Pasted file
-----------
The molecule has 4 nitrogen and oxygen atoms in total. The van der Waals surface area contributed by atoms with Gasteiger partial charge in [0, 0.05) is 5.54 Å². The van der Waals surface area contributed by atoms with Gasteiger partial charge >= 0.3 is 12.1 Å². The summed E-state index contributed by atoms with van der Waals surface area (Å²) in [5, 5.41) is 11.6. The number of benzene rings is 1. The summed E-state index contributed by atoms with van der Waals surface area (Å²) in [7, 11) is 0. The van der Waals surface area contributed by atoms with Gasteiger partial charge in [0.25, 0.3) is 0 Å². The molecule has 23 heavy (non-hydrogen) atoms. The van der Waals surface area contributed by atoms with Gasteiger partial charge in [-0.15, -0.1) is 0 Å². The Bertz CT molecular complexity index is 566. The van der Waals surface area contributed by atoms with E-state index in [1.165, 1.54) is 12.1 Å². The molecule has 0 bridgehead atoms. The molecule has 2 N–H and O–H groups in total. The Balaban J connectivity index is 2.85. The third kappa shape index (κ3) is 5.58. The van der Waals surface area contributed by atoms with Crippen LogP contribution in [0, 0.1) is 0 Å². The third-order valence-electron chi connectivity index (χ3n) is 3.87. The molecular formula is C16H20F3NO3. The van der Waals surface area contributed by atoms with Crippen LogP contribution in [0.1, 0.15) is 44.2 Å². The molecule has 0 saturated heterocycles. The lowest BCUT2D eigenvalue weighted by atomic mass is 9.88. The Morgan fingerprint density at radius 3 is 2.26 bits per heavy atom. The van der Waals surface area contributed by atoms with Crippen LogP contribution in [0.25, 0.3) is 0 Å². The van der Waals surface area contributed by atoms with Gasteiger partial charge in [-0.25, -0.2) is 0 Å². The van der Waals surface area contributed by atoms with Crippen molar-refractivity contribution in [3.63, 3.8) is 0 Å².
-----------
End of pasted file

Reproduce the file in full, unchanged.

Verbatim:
The molecule has 4 nitrogen and oxygen atoms in total. The van der Waals surface area contributed by atoms with Gasteiger partial charge in [0, 0.05) is 5.54 Å². The van der Waals surface area contributed by atoms with Gasteiger partial charge >= 0.3 is 12.1 Å². The summed E-state index contributed by atoms with van der Waals surface area (Å²) in [5, 5.41) is 11.6. The number of benzene rings is 1. The summed E-state index contributed by atoms with van der Waals surface area (Å²) in [7, 11) is 0. The van der Waals surface area contributed by atoms with Gasteiger partial charge in [0.25, 0.3) is 0 Å². The molecule has 23 heavy (non-hydrogen) atoms. The van der Waals surface area contributed by atoms with Gasteiger partial charge in [-0.15, -0.1) is 0 Å². The Bertz CT molecular complexity index is 566. The van der Waals surface area contributed by atoms with E-state index in [1.165, 1.54) is 12.1 Å². The molecule has 0 bridgehead atoms. The molecule has 2 N–H and O–H groups in total. The Balaban J connectivity index is 2.85. The third kappa shape index (κ3) is 5.58. The van der Waals surface area contributed by atoms with Crippen LogP contribution in [0, 0.1) is 0 Å². The third-order valence-electron chi connectivity index (χ3n) is 3.87. The molecular formula is C16H20F3NO3. The van der Waals surface area contributed by atoms with Crippen LogP contribution in [0.1, 0.15) is 44.2 Å². The molecule has 0 saturated heterocycles. The lowest BCUT2D eigenvalue weighted by atomic mass is 9.88. The Morgan fingerprint density at radius 3 is 2.26 bits per heavy atom. The van der Waals surface area contributed by atoms with Crippen LogP contribution in [0.25, 0.3) is 0 Å². The van der Waals surface area contributed by atoms with Gasteiger partial charge in [-0.25, -0.2) is 0 Å². The van der Waals surface area contributed by atoms with Crippen molar-refractivity contribution in [3.63, 3.8) is 0 Å².